The world has always needed healing music. It's sounded different every decade, but it's always shared similar elements: simple songwriting, honest lyrics and a performer with a spiritual need to sing. The Rev. Osagyefo Sekou, a prominent St. Louis pastor, writer, organizer and now musician, understands this poignantly.
"Music, I like to think of it as medicine — it can heal us," Sekou told Mic, discussing his debut, Rev. Sekou & the Holy Ghost's The Revolution Has Come. "Ferguson gave me the blues and I needed to sing."
Sekou was on the ground in Ferguson, Missouri, for the early days of the Black Lives Matter demonstrations in the city in August 2014. He's still facing several court cases for the actions he took part in, though he beat one earlier in February for "praying while black," as the Huffington Post described it. His "Holy Ghost" and close collaborator, Jay-Marie Hill, a genderqueer woman of color, activist and musician, has similarly made her presence felt in demonstrations from Cleveland to Oakland, California. Their black liberation activism bleeds from every groove in the record.
"I just want to hear Sandra Bland say, 'Well done,'" Sekou sings on "Heaven," talking about what he wants to hear when he reaches the pearly gates. "I wanna hear Michael Brown say, 'Well done.'"
The lyrics are current, but the album's mixture of gospel, blues, funk and soul — all genres that have been used to channel black pain and protest throughout history — makes The Revolution Has Come literally a timeless record. It helps broadcast the truth that today's Black Lives Matter movement is a thin, but vital sliver of time in a much longer history of racial strife.
The Revolution's humble origins: Sekou and Hill met in the streets, and the album is informed by their experiences there. In July, both attended an action that took place following a Movement for Black Lives conference at Cleveland State University. Police attempted to detain a 14-year-old boy for "sitting while black," as Hill described it.
When protesters locked arms, chanting Kendrick Lamar's "Alright" in attempts to steel their resolve, police responded with bursts of pepper spray. One hit Hill, sending her to a nearby milk tent where Sekou was helping protesters rinse their eyes, hands and faces. The two didn't talk much then, but when they met again at an action in Oakland, the moment they shared helped them strike up a dialogue.
"I'm sorry, I wash pepper spray off a lot of people," Sekou told Hill when he didn't recognize her. They got to talking and she told Sekou she played music. A day or so later Sekou visited Hill at her home to hear it. "She played 'Past Time' for me, it was in an infancy at the point, and it made me cry," he said. "Then we sat and wrote 11 songs over a period of six days."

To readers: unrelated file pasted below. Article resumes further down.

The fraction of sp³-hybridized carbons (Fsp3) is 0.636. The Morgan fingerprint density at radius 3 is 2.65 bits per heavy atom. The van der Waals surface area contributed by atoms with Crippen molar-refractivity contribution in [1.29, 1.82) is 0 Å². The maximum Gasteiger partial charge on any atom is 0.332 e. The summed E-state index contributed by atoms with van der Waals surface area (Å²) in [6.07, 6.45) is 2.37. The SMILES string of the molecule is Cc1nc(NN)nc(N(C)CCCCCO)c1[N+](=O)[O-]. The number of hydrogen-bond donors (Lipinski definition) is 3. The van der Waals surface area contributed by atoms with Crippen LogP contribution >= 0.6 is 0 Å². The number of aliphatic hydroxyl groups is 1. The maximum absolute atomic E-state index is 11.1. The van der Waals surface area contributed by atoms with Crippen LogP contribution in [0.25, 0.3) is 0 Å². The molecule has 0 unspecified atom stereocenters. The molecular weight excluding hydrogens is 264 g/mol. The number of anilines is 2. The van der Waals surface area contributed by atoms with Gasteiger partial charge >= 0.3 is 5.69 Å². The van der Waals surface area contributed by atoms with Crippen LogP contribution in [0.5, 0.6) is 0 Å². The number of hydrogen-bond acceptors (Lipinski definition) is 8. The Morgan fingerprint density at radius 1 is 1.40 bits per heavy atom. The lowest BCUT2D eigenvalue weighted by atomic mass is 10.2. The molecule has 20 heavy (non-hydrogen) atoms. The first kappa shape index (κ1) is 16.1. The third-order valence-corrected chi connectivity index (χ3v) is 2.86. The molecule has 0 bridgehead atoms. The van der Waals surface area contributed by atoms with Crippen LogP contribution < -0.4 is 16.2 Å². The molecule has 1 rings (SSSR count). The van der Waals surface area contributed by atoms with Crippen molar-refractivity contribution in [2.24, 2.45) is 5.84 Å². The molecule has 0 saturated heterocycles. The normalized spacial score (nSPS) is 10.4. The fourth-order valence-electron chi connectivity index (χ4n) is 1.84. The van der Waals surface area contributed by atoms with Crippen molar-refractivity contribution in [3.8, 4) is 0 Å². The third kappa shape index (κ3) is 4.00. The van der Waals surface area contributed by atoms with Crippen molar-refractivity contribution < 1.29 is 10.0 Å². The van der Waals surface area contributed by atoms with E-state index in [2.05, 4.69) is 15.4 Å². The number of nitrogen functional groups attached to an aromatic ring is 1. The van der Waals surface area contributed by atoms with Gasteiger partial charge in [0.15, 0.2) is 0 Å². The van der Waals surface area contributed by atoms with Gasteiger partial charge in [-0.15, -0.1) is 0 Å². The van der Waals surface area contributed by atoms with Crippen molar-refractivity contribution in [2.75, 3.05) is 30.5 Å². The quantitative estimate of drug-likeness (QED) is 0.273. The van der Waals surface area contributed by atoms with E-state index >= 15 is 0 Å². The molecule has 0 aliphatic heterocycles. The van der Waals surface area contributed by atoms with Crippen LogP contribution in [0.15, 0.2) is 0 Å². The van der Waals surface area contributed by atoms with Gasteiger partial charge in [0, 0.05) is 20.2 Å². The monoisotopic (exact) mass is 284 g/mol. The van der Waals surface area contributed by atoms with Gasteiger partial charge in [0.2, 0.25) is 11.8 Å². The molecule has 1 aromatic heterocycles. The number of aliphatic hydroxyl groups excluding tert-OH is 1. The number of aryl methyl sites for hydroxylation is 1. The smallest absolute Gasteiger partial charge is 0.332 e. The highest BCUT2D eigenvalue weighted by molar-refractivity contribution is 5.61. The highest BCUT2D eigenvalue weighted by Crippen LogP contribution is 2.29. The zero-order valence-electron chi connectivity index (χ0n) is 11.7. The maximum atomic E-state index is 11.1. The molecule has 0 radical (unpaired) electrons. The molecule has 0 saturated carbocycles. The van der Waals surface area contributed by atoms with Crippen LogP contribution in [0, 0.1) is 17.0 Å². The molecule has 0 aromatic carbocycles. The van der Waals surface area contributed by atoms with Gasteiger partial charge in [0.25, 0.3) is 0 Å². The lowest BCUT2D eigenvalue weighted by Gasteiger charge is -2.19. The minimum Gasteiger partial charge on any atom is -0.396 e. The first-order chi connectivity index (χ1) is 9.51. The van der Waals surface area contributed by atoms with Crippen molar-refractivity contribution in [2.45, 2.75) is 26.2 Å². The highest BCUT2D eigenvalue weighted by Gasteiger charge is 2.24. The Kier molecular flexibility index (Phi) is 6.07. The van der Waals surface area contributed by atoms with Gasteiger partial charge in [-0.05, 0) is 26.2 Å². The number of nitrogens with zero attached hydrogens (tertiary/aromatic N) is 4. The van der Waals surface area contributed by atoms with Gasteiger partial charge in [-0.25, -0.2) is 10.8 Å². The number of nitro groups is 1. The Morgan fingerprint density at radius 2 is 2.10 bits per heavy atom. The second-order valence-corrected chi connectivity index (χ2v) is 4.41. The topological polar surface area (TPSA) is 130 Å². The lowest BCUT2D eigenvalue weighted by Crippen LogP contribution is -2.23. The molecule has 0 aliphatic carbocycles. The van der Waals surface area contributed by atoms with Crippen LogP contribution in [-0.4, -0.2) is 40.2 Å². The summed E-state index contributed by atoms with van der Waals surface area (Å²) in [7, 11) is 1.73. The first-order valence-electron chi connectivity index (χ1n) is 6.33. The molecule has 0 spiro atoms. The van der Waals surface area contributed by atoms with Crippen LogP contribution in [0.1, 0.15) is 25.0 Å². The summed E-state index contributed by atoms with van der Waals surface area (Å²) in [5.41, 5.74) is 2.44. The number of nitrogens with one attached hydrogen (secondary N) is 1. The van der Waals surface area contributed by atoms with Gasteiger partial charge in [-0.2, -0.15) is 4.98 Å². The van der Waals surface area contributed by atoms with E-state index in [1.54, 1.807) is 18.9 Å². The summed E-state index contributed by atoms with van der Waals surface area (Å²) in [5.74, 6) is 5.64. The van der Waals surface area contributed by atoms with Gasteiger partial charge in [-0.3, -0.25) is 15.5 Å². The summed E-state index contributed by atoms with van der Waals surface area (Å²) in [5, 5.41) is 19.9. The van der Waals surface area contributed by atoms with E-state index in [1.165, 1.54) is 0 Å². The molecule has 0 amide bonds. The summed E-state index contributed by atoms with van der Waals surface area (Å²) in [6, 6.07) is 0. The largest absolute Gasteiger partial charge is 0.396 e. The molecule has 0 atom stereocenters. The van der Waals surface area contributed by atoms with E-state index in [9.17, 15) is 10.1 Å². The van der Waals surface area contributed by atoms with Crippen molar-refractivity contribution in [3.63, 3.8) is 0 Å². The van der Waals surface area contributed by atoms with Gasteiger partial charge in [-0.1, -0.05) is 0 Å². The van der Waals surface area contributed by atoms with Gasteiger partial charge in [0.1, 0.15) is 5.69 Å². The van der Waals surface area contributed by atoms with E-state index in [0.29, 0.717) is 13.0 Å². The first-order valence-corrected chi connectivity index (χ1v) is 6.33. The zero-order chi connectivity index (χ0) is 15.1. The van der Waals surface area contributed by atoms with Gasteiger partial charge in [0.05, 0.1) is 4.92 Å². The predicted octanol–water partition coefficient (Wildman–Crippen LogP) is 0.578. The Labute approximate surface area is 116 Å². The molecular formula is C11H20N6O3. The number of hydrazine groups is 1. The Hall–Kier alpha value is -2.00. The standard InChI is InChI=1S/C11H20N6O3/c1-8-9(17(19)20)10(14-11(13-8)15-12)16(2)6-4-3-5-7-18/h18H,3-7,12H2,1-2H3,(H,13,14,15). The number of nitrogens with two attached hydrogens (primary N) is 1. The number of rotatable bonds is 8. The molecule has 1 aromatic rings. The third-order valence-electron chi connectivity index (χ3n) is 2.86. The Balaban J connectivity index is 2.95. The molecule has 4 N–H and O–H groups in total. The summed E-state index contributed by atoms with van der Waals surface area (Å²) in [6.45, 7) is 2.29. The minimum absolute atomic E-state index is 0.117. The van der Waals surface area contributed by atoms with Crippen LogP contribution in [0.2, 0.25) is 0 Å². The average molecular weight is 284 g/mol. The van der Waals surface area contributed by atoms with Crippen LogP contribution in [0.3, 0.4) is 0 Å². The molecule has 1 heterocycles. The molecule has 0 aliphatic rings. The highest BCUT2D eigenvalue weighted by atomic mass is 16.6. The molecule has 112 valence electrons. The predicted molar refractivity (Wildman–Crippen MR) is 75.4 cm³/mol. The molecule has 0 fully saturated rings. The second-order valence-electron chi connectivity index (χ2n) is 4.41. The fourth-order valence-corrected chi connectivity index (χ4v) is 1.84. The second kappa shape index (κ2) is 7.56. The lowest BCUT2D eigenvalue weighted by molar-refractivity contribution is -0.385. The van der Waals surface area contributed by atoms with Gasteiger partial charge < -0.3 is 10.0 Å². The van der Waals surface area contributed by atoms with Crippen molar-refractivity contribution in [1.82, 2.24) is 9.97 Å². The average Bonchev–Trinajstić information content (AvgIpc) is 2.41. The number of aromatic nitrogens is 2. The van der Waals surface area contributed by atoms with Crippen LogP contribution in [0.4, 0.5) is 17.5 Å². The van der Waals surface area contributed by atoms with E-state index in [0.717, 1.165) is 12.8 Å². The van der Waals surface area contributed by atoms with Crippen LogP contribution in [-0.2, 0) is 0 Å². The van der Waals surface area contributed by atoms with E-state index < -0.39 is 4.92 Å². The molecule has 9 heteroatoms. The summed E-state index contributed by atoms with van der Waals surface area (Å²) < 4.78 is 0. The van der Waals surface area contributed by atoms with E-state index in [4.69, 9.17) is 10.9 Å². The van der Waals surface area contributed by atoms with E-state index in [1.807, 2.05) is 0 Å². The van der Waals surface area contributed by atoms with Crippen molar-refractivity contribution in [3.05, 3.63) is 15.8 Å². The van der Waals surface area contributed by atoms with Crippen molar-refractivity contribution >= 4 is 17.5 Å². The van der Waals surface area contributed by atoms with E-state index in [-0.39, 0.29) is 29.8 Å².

"I really did make him cry," said Hill, who described their meeting and the whole act of creating the album as holy. "But beyond that, I think that so many of us surviving the crackdown on black lives — some for just being born — there's something holy about that too. As a queer person, gender-resistant, gender-rejecting person, the fact that I'm surviving and trying to help my friends, trans women, other fem folks survive — that feels holy too."
"Past Time" plays out as a fiction conversation with Lamia Beard, a trans woman of color killed in January 2015. "Stranger, it's past time to love me," Hill sings. "Because my time has come too early."
So many lines on the album have these self-contained, anthemic qualities, which Sekou explains as "an archaeological attempt to render the genius of the young folks in the street."
"Every social movement has had a soundtrack," he said, explaining how in the '90s it was mostly spoken word, led by people like Saul Williams and Staceyann Chin. "If the people on the move, music gonna be on the move."
Yet the music also has a staying quality. Hill hopes that beyond pushing people and the movement forward, it can also allow listeners a moment of serenity and pause.
"Not only do we want you listen to it, but we hope that you carve out a time to sit and listen to it, not to only to be rejuvenated by our music, but for yourself because you deserve that," Hill said. "Whether you're black or brown or white or whatever, this is music we all need. Because we've all been going, going, going — not only because it's an election year and we're all trying to survive under capitalism — we've all been trying to figure our place and how to support everybody. There comes a time when you need to lay our heads down and rest, sitting and taking a deep breath."
"The album is 45 minutes," she continued, outlining her prescriptions for this holy medicine. "Take the 45-minute break, breathe, and the next day I hope you do something you never thought you could've done."
February 23, 2016, 5:33 p.m.: This story has been updated.